BL: (Laughs) Yeah! When I think back on the journey of my life, it seems like a miracle. Everything just…happened and for me. There was just this tenderness of love to nature, music, and poem. That’s basically what I grew up with. Those three things formed me and I’m really sensitive and appreciative of those things. I think these things gave me reach into this inside world, giving me the sensitivity and passion to give back to others through my acting. I found it as a gift I had to give. Because of that I think I’m lucky because of my goal and what I’m doing is so pure and real and passionate. And the path just unfolds for me by itself, by nature.

TC: You worked with on stage with Andrejz Wajda on “Sansho the Bailiff”, what was that experience like for you and how is it different from working on movies?

BL: In a way, Acting is acting. Every moment that I’m on stage, I am quite truthfully there in the moment. There’s no game and from the stage to the screen it’s the exact same way in experiencing the truth there. Except on stage, of course, you have to speak louder (laughs).

TC: You first received international attention with “Red Corner”, where you co-starred with Richard Gere and the Chinese government took offense to this movie for the civil liberty violations this movie exposed. For the role you played as Chinese public defender, they cancelled your passport and exiled you. Has the situation changed?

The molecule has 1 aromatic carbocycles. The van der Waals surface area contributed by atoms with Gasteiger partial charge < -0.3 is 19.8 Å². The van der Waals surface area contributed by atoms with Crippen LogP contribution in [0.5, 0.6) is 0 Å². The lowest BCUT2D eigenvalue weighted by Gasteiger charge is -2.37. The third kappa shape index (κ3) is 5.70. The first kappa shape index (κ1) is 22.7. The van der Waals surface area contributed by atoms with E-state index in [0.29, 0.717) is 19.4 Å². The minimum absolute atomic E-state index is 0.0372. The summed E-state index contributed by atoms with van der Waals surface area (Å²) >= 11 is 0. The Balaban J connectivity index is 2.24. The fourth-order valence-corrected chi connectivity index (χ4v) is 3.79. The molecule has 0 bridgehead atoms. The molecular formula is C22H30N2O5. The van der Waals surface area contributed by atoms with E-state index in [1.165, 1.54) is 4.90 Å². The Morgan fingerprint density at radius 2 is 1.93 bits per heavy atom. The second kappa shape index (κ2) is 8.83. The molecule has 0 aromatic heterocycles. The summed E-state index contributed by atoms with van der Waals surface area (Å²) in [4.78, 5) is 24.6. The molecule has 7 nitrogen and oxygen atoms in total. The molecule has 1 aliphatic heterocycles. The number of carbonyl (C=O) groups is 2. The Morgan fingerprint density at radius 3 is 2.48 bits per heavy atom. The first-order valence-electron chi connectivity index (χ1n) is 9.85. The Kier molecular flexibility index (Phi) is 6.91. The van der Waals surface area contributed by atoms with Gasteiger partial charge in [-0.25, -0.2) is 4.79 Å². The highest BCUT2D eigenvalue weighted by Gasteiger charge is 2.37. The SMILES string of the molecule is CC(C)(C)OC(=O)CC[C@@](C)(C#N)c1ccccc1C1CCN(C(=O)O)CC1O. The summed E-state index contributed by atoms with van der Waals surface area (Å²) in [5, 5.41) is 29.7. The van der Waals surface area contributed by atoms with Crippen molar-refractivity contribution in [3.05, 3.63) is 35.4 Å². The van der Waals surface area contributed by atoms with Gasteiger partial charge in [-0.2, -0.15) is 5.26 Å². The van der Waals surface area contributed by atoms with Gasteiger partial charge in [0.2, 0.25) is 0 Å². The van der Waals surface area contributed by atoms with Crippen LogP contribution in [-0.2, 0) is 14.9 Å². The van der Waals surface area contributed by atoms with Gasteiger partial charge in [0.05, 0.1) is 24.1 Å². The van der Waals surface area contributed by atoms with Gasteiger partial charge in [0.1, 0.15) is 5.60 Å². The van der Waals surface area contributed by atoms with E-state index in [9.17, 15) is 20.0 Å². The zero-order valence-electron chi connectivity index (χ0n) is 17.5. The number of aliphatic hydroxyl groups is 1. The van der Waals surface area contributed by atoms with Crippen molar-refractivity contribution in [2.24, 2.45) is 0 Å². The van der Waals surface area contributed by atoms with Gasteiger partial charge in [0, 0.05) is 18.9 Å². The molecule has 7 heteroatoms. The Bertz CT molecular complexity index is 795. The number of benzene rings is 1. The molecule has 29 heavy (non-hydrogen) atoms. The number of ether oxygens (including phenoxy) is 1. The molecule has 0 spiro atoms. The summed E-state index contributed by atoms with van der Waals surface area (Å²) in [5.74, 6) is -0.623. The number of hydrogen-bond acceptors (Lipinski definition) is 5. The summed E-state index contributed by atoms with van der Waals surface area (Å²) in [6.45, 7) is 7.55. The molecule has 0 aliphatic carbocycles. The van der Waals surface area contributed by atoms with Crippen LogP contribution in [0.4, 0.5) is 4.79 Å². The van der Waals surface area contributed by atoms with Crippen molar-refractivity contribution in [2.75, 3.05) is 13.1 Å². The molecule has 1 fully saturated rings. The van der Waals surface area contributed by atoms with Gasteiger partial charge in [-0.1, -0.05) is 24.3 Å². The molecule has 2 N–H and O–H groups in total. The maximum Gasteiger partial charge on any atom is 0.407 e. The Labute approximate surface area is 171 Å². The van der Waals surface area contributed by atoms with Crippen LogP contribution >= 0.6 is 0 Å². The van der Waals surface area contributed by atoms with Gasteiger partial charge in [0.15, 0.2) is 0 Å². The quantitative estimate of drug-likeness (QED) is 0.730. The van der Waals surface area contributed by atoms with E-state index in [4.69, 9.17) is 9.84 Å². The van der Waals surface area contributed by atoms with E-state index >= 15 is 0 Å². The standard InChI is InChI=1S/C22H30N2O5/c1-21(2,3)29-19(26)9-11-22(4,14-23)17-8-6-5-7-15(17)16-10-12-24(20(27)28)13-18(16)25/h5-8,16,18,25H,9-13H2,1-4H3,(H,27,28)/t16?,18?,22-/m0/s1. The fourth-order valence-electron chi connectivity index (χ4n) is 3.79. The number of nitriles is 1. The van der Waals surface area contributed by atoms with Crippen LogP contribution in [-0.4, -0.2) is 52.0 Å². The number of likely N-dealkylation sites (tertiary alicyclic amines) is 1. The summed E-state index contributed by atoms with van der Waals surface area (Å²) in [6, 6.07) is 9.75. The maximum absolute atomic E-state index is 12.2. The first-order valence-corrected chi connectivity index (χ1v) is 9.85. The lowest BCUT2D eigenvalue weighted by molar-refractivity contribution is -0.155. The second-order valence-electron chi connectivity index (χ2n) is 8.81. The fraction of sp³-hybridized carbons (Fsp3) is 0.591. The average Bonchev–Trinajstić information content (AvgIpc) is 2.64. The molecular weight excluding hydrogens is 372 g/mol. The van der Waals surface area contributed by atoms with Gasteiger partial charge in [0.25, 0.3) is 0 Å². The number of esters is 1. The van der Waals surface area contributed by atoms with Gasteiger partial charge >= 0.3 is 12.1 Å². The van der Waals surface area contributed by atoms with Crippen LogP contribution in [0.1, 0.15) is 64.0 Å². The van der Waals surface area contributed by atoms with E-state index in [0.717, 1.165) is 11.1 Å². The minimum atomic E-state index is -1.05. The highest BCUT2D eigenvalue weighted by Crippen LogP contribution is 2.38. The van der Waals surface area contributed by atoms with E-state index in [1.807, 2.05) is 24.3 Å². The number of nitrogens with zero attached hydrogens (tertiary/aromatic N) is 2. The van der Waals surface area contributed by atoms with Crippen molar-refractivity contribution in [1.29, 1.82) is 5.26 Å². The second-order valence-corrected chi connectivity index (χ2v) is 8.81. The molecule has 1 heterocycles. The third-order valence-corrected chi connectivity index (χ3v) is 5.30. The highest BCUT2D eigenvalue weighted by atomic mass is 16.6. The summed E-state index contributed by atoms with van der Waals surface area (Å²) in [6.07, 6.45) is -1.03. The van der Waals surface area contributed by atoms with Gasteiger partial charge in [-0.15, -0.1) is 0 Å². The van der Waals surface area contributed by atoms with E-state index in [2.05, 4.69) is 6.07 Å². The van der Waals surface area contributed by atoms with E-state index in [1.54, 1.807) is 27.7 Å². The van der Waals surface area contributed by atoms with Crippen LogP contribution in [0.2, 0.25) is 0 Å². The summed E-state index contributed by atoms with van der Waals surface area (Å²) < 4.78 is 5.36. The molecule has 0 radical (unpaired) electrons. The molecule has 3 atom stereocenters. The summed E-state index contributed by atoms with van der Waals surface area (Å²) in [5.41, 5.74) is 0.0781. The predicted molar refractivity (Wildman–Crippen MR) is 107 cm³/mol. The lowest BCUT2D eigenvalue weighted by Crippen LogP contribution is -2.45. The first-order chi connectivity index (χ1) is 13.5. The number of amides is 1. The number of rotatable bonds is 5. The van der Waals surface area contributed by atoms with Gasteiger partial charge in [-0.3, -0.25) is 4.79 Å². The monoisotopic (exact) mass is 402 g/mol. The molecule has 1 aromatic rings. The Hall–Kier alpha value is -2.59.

BL: Actually, about two months ago, an article in the Chinese newspapers stated that Bai Ling has a very good attitude towards the government and they extended their warmth and apologized. Through communication and many years of trying, I can go back to China and work there.

TC: Do you ever get homesick? Today, I got nominated for the Taiwan Oscar, but I can’t be there. But I made a little speech saying that I feel lonely and sad like a gypsy in the western world, but then I see that so many people care for me and support me over a long distance. When somebody cares for you but you don’t even know it, I feel very thankful. As I grow older, I become much more innocent, simple and grateful. I’m just basically living in the moment, and I leave the things that belong in the future because I’m not supposed to know it. I’m existing in this moment as a gift to me, because in life I have the opportunity to love, to give, to work, to enjoy, to smile. All these wonderful things. I’m very positive and enjoy a simple and beautiful way of looking at life.